Daniel Byles, Motivational Speaker, Guinness World Record Holder, Ocean Rower, Former Army Officer, Mountaineer, Sailor, Polar Explorer, Daniel Byles achieved fame in 1997 by rowing 3000 miles across the Atlantic Ocean in 101 days in a 23 foot wooden boat, with his mother Jan as his team mate. Then in 2007, the pair were reunited in adventure once again when they became the first mother and son team to reach the Magnetic North Pole by foot, hauling their sleds 350 miles across the worst ice conditions for years. In talking about his amazing adventures with his mother, Dan is a powerful and charismatic speaker. Witty and entertaining, he describes his exploits with humility; and he discusses his unique relationship with his mother with tenderness. He is an inspiration to those who hear him speak. Dan has packed an enormous amount into his 33 years: • He has climbed and sailed all over the world. • At 27, Dan was the youngest serving Major in the British Army. • He is a Guinness World Record holder for crossing an ocean in a rowing boat with his mother. • He also holds a Guinness World Record reaching the Magnetic North Pole by foot – also with his mother. • Dan and his mother are featured twice in the 2008 Guinness Book of Records. In 1997 only 22 people had ever rowed across an ocean, and six had died trying. Dan didn’t let these statistics, or the fact that he had never set foot in a rowing boat in his life, put him off when he and a friend signed up for the first ever ocean rowing race. When his friend dropped out due to work commitments, Dan asked his mother to join him. They were very much the 'Heath Robinson' team, setting off with a £30 camping stove, no satellite phone, just a hand pump for water, and only one set of foul weather gear between the two of them! The intrepid pair went on to spend 101 days at sea in their tiny wooden rowing boat, crossing over 3000 nautical miles. They set two World Records – the oldest person ever to row any ocean, and the first mother and son team to do so. Ten years later, in 2007, they achieved another record as the first mother and son to reach any Pole by foot when they walked and skied 350 nautical miles to the Magnetic North Pole. Surviving Polar Bears and temperatures as low as as -68o C, they reached the Pole in 24 days; during which they faced the worst ice conditions for years, slush and open water, and a near catastrophic tent fire which almost ended their adventure with disaster! Guinness World Records were so impressed they delayed printing the 2008 book in order to include the intrepid pair. More people have been in space than have rowed across an ocean or walked to one of the Earth’s Poles. More people have walked on the moon than have done both.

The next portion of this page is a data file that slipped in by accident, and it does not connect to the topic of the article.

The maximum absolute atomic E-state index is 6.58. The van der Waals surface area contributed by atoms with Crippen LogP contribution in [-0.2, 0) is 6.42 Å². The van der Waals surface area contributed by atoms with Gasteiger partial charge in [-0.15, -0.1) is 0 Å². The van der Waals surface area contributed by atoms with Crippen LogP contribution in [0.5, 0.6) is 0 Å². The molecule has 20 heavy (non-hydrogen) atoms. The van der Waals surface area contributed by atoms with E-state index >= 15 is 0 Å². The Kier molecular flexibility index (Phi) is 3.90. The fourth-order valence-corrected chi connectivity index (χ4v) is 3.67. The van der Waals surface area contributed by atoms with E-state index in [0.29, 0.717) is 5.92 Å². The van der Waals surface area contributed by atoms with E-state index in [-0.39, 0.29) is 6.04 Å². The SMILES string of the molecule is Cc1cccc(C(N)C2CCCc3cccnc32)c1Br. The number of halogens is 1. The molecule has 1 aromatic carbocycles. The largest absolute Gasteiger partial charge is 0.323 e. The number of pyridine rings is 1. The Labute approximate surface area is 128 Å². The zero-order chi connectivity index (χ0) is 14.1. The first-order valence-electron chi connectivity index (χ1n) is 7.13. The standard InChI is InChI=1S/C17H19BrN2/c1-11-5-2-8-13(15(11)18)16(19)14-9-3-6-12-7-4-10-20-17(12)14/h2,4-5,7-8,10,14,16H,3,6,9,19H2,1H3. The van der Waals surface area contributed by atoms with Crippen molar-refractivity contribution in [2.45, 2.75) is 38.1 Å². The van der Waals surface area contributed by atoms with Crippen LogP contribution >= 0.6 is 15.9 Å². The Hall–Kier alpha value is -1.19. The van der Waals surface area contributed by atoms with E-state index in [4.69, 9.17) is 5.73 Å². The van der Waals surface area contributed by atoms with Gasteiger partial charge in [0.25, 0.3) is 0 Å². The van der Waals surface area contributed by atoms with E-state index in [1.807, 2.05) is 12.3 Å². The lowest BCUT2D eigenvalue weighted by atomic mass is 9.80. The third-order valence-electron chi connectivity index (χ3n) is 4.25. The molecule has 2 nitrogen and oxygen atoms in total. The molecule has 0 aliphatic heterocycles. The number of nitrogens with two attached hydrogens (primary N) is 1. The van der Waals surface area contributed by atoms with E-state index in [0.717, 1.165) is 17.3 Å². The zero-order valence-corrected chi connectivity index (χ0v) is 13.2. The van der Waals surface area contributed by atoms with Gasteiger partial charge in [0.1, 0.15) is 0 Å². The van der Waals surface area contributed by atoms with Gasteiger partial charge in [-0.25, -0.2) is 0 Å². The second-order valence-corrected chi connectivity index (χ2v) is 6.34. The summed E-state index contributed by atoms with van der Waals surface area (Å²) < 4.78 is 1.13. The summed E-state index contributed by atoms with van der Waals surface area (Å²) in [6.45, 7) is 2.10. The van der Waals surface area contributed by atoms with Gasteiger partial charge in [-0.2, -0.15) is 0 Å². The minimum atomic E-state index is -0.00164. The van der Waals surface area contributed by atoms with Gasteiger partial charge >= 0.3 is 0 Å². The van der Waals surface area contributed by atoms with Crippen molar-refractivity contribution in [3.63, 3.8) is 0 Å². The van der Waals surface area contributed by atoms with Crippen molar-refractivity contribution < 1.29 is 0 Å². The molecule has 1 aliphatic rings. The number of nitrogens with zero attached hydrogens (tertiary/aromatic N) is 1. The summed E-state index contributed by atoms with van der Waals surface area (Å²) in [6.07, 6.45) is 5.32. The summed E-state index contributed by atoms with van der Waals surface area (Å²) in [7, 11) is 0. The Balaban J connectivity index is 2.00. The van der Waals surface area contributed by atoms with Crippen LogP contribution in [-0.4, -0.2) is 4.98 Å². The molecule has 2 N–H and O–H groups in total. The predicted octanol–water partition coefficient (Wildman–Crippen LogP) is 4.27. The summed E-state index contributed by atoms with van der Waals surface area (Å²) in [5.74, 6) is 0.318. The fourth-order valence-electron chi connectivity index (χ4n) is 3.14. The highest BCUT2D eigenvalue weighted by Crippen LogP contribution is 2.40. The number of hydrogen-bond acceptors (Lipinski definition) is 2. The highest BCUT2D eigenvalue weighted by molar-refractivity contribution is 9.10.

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Background

Daniel Byles achieved fame in 1997 by rowing 3000 miles across the Atlantic Ocean in 101 days in a 23 foot wooden boat, with his mother Jan as his team mate.

Then in 2007, the pair were reunited in adventure once again when they became the first mother and son team to reach the Magnetic North Pole by foot, hauling their sleds 350 miles across the worst ice conditions for years.

In talking about his amazing adventures with his mother, Dan is a powerful and charismatic speaker. Witty and entertaining, he describes his exploits with humility; and he discusses his unique relationship with his mother with tenderness. He is an inspiration to those who hear him speak.